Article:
Earthling is a very absorbing and unconventional coming-of-age story. It is told from the perspective of an eleven year-old girl and then shifts to later in her life. Broken up into two perspectives, they are both profoundly effective and deeply disturbing.
I found the novel to be an exploration of the rippling effect of abuse in myriad forms, and includes many outlying themes centered around social isolation, regret, misplaced love, and subtle questions of what it means to be human. The themes are woven beautifully, displaying a full range of emotion as they echo through the characters’ lives and relationships. It contains some of the most graphic and disturbing moments of child abuse and sexual abuse I have seen in literature, as well as an ending that will never be expunged from my mind. But it also contains a playful escapist, magical realist motif. The coping mechanisms used by the main character define the quirky relationships she maintains with her group of outcasts throughout her troubled life.
I was swept away by the straightforward, bold narration and the Murakami-esque magical intrusions. There was a dislocation of reality skewing the perspective, since the main character believes herself to be from another planet. It was harrowing and sad and I had to read the whole thing in one day. One of the best Japanese novels I have read in years, a must buy, and confirmation that Murata is a brilliant novelist, capable of more than the mundane brilliance that she showcased with her first English title, Convenience Store Woman. Earthlings expands upon many of the social concerns Murata brought up in her earlier novel. While that one was based on real-life experiences, I can only guess that some of the anger and detachment in this one comes from some level of real-life discontent. Her artistic achievement is remarkable though, and this book was better than the majority of Murakami’s novels and better than the recently translated Breasts and Eggs by Kawakami. With it, Murata joins the foremost ranks of Japanese novelists in my mind. This was a heartbreaking work, both memorable, terrifying and mesmerizing. You will probably never read anything like it again.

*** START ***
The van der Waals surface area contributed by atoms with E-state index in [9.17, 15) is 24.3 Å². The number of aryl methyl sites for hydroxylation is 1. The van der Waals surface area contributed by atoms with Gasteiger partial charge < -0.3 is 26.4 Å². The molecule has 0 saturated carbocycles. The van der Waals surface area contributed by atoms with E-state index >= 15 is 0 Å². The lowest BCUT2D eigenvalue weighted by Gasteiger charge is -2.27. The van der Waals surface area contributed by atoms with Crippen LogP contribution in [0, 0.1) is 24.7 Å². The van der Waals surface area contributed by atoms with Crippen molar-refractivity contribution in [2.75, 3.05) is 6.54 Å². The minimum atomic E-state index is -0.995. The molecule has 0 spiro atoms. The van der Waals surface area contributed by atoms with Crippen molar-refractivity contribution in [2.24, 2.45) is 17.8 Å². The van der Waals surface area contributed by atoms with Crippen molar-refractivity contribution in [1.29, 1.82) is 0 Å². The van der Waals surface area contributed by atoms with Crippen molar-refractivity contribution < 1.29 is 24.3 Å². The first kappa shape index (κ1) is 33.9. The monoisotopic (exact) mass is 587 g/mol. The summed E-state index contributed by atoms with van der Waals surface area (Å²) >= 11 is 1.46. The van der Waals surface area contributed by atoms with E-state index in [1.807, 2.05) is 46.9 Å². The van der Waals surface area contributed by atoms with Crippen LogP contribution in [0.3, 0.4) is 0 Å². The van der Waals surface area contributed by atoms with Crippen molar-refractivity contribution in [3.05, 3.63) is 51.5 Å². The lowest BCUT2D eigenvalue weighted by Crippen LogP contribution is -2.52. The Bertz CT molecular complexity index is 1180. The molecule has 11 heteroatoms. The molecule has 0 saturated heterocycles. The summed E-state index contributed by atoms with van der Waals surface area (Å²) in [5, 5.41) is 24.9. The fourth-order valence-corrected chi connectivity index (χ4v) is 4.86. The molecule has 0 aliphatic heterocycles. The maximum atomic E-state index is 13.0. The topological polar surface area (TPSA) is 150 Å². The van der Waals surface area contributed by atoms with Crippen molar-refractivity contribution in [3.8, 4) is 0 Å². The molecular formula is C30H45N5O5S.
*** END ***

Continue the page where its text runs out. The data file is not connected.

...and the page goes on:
A lot of the reviews I’m glancing at on Goodreads are spoiling all of the surprises and taboos in the book. That’s why I’m not going to read them. I formed my own opinion and read it blindly, actually expecting another melancholy, droll, slightly comedic slice-of-life like her prior novel. I was bowled over. I’d recommend jumping into it blindly if you’re a brave reader, a fan of horror or psychological horror. You should trust that the author knows how to handle difficult material. Even if you disagree with how she handles it, you will still learn a lot by reading the book.
The character development, description and action all flow well and, while it is not the most literary of novels, it is polished and emotionally charged. The discussion of taboos and behavior by the character named Tomoya was a bit stilted or contrived, but otherwise, the juxtaposition of internal justifications and the surprising response we get to the narrator’s early life is utterly engrossing. It is not easy to predict where the story was headed but I found myself glued to the page.
Make no mistake. You could approach this as a horror novel in the same way you might cautiously approach the darker work of Ryu Murakami. But it has a distinctly feminine viewpoint, including an in depth allegory on Japanese traditions, touching on wifely duties, the concept of acting as a tool for society, brainwashing, and boldly assesses the loss of identity as part of a herd mentality, casting it as the death of individualism in traditional Japanese familial traditions. The inheritance of a patriarchal system creates an oppressive atmosphere, which may come off as forced, but which is really quite necessary for the plot. The plight of the outsider who chooses not to participate in the soul-crushing rat race is something I hope many of us can relate to on some level.
The judgement of others, the overreaction to the transgressions of childhood, the distrust children must endure as parasites to their parents all struck a chord with me. the way society guards normalcy and condemns the individual were all utilized in a thought-provoking argument. A quest, a searching, and the troubling prospect of getting by in a demanding society underlie the final, mind-boggling passages.
The sad reality of loss of innocence, the need to grow up forcefully, imposed on youth even when your childhood is stolen from you – those themes are all well-crafted here. The unrealistic expectations, the differing notions of love, the unpleasant need to keep up appearances, and the notion that human civilization is nothing but a baby-making factory, a gene reproducing mechanism with many moving parts, all combine into a solid backdrop for our eccentric narrator.
Mixing the societal expectations with the internal family pressure to preform, to have children, to fall in love, and to live the kind of existence that other people can accept, lend the tale great relevance. Really, a massive departure from her earlier novel, but I can’t think of another writer with this much courage working right now.
Thanks go to the publisher for the ARC via Netgalley.